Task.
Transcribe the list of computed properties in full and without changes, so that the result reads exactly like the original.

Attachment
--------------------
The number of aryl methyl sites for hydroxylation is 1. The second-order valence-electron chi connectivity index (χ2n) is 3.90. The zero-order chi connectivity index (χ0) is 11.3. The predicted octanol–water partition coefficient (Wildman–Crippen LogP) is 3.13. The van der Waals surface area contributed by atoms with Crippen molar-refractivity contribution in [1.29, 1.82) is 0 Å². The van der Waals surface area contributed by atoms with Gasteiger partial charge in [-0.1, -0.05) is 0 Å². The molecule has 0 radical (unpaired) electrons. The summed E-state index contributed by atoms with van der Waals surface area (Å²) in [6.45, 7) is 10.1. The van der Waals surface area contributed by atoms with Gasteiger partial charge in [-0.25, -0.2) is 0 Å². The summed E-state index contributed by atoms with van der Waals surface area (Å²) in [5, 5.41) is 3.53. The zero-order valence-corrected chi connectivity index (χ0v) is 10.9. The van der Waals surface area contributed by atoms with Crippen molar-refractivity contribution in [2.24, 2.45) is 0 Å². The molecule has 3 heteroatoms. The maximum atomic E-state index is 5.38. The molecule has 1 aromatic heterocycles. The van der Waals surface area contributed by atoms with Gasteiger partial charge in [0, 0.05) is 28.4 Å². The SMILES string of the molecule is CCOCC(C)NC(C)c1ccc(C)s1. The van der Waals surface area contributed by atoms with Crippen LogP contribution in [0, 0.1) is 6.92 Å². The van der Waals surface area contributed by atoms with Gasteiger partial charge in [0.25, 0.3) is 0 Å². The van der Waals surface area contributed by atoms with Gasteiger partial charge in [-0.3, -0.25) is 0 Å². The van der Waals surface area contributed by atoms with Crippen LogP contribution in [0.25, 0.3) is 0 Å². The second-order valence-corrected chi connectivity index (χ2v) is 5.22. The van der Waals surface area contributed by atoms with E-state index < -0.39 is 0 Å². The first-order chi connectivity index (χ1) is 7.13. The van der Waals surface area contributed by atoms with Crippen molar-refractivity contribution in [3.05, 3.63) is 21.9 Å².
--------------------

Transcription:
The number of aryl methyl sites for hydroxylation is 1. The second-order valence-electron chi connectivity index (χ2n) is 3.90. The zero-order chi connectivity index (χ0) is 11.3. The predicted octanol–water partition coefficient (Wildman–Crippen LogP) is 3.13. The van der Waals surface area contributed by atoms with Crippen molar-refractivity contribution in [1.29, 1.82) is 0 Å². The van der Waals surface area contributed by atoms with Gasteiger partial charge in [-0.1, -0.05) is 0 Å². The molecule has 0 radical (unpaired) electrons. The summed E-state index contributed by atoms with van der Waals surface area (Å²) in [6.45, 7) is 10.1. The van der Waals surface area contributed by atoms with Gasteiger partial charge in [-0.25, -0.2) is 0 Å². The summed E-state index contributed by atoms with van der Waals surface area (Å²) in [5, 5.41) is 3.53. The zero-order valence-corrected chi connectivity index (χ0v) is 10.9. The van der Waals surface area contributed by atoms with Crippen molar-refractivity contribution in [2.24, 2.45) is 0 Å². The molecule has 3 heteroatoms. The maximum atomic E-state index is 5.38. The molecule has 1 aromatic heterocycles. The van der Waals surface area contributed by atoms with Gasteiger partial charge in [0, 0.05) is 28.4 Å². The SMILES string of the molecule is CCOCC(C)NC(C)c1ccc(C)s1. The van der Waals surface area contributed by atoms with Crippen LogP contribution in [0, 0.1) is 6.92 Å². The van der Waals surface area contributed by atoms with Gasteiger partial charge in [0.25, 0.3) is 0 Å². The van der Waals surface area contributed by atoms with Gasteiger partial charge in [-0.3, -0.25) is 0 Å². The van der Waals surface area contributed by atoms with Crippen LogP contribution in [0.25, 0.3) is 0 Å². The second-order valence-corrected chi connectivity index (χ2v) is 5.22. The van der Waals surface area contributed by atoms with E-state index < -0.39 is 0 Å². The first-order chi connectivity index (χ1) is 7.13. The van der Waals surface area contributed by atoms with Crippen molar-refractivity contribution in [3.05, 3.63) is 21.9 Å².